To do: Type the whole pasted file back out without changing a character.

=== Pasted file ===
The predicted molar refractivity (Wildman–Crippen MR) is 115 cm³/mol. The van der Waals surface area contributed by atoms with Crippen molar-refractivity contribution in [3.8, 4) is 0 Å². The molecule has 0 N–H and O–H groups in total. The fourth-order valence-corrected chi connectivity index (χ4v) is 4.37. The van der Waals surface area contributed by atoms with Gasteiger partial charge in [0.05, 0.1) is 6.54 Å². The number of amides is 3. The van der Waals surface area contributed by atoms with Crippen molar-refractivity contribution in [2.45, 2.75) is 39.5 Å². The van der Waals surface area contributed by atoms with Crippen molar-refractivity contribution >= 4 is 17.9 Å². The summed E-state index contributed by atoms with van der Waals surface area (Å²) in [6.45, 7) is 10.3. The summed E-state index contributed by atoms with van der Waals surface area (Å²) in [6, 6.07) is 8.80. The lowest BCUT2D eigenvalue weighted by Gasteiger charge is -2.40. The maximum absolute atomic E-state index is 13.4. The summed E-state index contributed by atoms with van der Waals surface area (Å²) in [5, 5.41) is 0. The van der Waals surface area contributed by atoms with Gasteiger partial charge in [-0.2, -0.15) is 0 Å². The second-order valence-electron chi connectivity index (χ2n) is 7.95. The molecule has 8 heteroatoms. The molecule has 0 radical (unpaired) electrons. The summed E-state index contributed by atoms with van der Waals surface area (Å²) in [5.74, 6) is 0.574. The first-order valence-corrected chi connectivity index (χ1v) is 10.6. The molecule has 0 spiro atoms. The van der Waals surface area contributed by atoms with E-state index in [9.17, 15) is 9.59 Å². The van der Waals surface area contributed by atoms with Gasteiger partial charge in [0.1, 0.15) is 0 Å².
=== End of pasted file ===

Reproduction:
The predicted molar refractivity (Wildman–Crippen MR) is 115 cm³/mol. The van der Waals surface area contributed by atoms with Crippen molar-refractivity contribution in [3.8, 4) is 0 Å². The molecule has 0 N–H and O–H groups in total. The fourth-order valence-corrected chi connectivity index (χ4v) is 4.37. The van der Waals surface area contributed by atoms with Gasteiger partial charge in [0.05, 0.1) is 6.54 Å². The number of amides is 3. The van der Waals surface area contributed by atoms with Crippen molar-refractivity contribution in [2.45, 2.75) is 39.5 Å². The van der Waals surface area contributed by atoms with Crippen molar-refractivity contribution >= 4 is 17.9 Å². The summed E-state index contributed by atoms with van der Waals surface area (Å²) in [6.45, 7) is 10.3. The summed E-state index contributed by atoms with van der Waals surface area (Å²) in [6, 6.07) is 8.80. The lowest BCUT2D eigenvalue weighted by Gasteiger charge is -2.40. The maximum absolute atomic E-state index is 13.4. The summed E-state index contributed by atoms with van der Waals surface area (Å²) in [5, 5.41) is 0. The van der Waals surface area contributed by atoms with Gasteiger partial charge in [-0.2, -0.15) is 0 Å². The second-order valence-electron chi connectivity index (χ2n) is 7.95. The molecule has 8 heteroatoms. The molecule has 0 radical (unpaired) electrons. The summed E-state index contributed by atoms with van der Waals surface area (Å²) in [5.74, 6) is 0.574. The first-order valence-corrected chi connectivity index (χ1v) is 10.6. The molecule has 0 spiro atoms. The van der Waals surface area contributed by atoms with E-state index in [9.17, 15) is 9.59 Å². The van der Waals surface area contributed by atoms with Gasteiger partial charge in [0.1, 0.15) is 0 Å².